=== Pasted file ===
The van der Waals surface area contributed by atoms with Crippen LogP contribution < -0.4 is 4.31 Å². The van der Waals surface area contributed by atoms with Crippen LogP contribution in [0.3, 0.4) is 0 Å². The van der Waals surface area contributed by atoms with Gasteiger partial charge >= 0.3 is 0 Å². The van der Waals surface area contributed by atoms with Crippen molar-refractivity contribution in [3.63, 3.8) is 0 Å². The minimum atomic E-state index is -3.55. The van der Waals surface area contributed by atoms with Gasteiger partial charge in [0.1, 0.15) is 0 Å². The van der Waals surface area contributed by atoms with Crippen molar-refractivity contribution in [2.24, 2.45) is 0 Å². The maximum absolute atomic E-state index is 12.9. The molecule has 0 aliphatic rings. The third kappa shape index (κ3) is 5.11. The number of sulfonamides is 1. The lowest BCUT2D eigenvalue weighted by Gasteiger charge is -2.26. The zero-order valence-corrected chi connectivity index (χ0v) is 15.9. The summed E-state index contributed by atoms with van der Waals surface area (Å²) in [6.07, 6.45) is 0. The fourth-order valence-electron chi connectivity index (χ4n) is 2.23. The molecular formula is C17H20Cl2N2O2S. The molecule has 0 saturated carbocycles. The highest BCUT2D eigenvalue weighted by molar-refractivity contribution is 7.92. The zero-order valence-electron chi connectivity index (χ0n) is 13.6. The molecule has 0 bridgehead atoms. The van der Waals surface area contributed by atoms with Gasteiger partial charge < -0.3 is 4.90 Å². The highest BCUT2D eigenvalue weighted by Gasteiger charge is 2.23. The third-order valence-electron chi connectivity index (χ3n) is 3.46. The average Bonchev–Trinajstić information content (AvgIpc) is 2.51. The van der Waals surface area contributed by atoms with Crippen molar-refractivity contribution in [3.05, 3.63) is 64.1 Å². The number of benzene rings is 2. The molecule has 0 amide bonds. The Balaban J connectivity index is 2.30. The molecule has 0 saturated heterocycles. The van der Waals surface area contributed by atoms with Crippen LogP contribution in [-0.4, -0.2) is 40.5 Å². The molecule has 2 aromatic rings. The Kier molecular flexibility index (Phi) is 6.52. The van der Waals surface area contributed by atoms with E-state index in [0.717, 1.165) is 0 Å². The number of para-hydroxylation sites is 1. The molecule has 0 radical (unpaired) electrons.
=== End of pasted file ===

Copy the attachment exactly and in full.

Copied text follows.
The van der Waals surface area contributed by atoms with Crippen LogP contribution < -0.4 is 4.31 Å². The van der Waals surface area contributed by atoms with Crippen LogP contribution in [0.3, 0.4) is 0 Å². The van der Waals surface area contributed by atoms with Gasteiger partial charge >= 0.3 is 0 Å². The van der Waals surface area contributed by atoms with Crippen molar-refractivity contribution in [3.63, 3.8) is 0 Å². The minimum atomic E-state index is -3.55. The van der Waals surface area contributed by atoms with Gasteiger partial charge in [0.1, 0.15) is 0 Å². The van der Waals surface area contributed by atoms with Crippen molar-refractivity contribution in [2.24, 2.45) is 0 Å². The maximum absolute atomic E-state index is 12.9. The molecule has 0 aliphatic rings. The third kappa shape index (κ3) is 5.11. The number of sulfonamides is 1. The lowest BCUT2D eigenvalue weighted by Gasteiger charge is -2.26. The zero-order valence-corrected chi connectivity index (χ0v) is 15.9. The summed E-state index contributed by atoms with van der Waals surface area (Å²) in [6.07, 6.45) is 0. The fourth-order valence-electron chi connectivity index (χ4n) is 2.23. The molecular formula is C17H20Cl2N2O2S. The molecule has 0 saturated carbocycles. The highest BCUT2D eigenvalue weighted by molar-refractivity contribution is 7.92. The zero-order valence-electron chi connectivity index (χ0n) is 13.6. The molecule has 0 bridgehead atoms. The van der Waals surface area contributed by atoms with Gasteiger partial charge < -0.3 is 4.90 Å². The highest BCUT2D eigenvalue weighted by Gasteiger charge is 2.23. The third-order valence-electron chi connectivity index (χ3n) is 3.46. The average Bonchev–Trinajstić information content (AvgIpc) is 2.51. The van der Waals surface area contributed by atoms with Crippen molar-refractivity contribution in [3.05, 3.63) is 64.1 Å². The number of benzene rings is 2. The molecule has 0 amide bonds. The Balaban J connectivity index is 2.30. The molecule has 0 saturated heterocycles. The van der Waals surface area contributed by atoms with Crippen LogP contribution in [-0.4, -0.2) is 40.5 Å². The molecule has 2 aromatic rings. The Kier molecular flexibility index (Phi) is 6.52. The van der Waals surface area contributed by atoms with E-state index in [0.717, 1.165) is 0 Å². The number of para-hydroxylation sites is 1. The molecule has 0 radical (unpaired) electrons.